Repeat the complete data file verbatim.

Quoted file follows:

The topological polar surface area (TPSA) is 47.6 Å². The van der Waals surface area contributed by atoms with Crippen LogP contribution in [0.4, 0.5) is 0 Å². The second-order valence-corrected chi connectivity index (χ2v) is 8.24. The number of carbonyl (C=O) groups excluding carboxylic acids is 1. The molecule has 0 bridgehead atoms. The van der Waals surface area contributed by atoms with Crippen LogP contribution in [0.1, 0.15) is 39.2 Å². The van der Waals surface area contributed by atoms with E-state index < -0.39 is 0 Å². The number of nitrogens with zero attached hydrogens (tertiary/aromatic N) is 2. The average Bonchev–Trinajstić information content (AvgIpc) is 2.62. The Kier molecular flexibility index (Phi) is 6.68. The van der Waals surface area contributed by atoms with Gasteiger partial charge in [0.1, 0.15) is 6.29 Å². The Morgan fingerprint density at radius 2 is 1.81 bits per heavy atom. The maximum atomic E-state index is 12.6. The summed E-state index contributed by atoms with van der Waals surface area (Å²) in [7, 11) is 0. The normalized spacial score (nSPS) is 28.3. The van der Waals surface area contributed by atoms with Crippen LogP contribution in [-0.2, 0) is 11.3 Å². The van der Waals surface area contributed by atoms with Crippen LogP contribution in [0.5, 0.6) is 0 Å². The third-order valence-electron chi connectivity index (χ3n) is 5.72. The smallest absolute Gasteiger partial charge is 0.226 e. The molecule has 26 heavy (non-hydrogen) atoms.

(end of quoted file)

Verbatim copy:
The topological polar surface area (TPSA) is 47.6 Å². The van der Waals surface area contributed by atoms with Crippen LogP contribution in [0.4, 0.5) is 0 Å². The second-order valence-corrected chi connectivity index (χ2v) is 8.24. The number of carbonyl (C=O) groups excluding carboxylic acids is 1. The molecule has 0 bridgehead atoms. The van der Waals surface area contributed by atoms with Crippen LogP contribution in [0.1, 0.15) is 39.2 Å². The van der Waals surface area contributed by atoms with E-state index < -0.39 is 0 Å². The number of nitrogens with zero attached hydrogens (tertiary/aromatic N) is 2. The average Bonchev–Trinajstić information content (AvgIpc) is 2.62. The Kier molecular flexibility index (Phi) is 6.68. The van der Waals surface area contributed by atoms with Gasteiger partial charge in [0.1, 0.15) is 6.29 Å². The Morgan fingerprint density at radius 2 is 1.81 bits per heavy atom. The maximum atomic E-state index is 12.6. The summed E-state index contributed by atoms with van der Waals surface area (Å²) in [7, 11) is 0. The normalized spacial score (nSPS) is 28.3. The van der Waals surface area contributed by atoms with Crippen LogP contribution in [-0.2, 0) is 11.3 Å². The van der Waals surface area contributed by atoms with Crippen LogP contribution in [0.5, 0.6) is 0 Å². The third-order valence-electron chi connectivity index (χ3n) is 5.72. The smallest absolute Gasteiger partial charge is 0.226 e. The molecule has 26 heavy (non-hydrogen) atoms.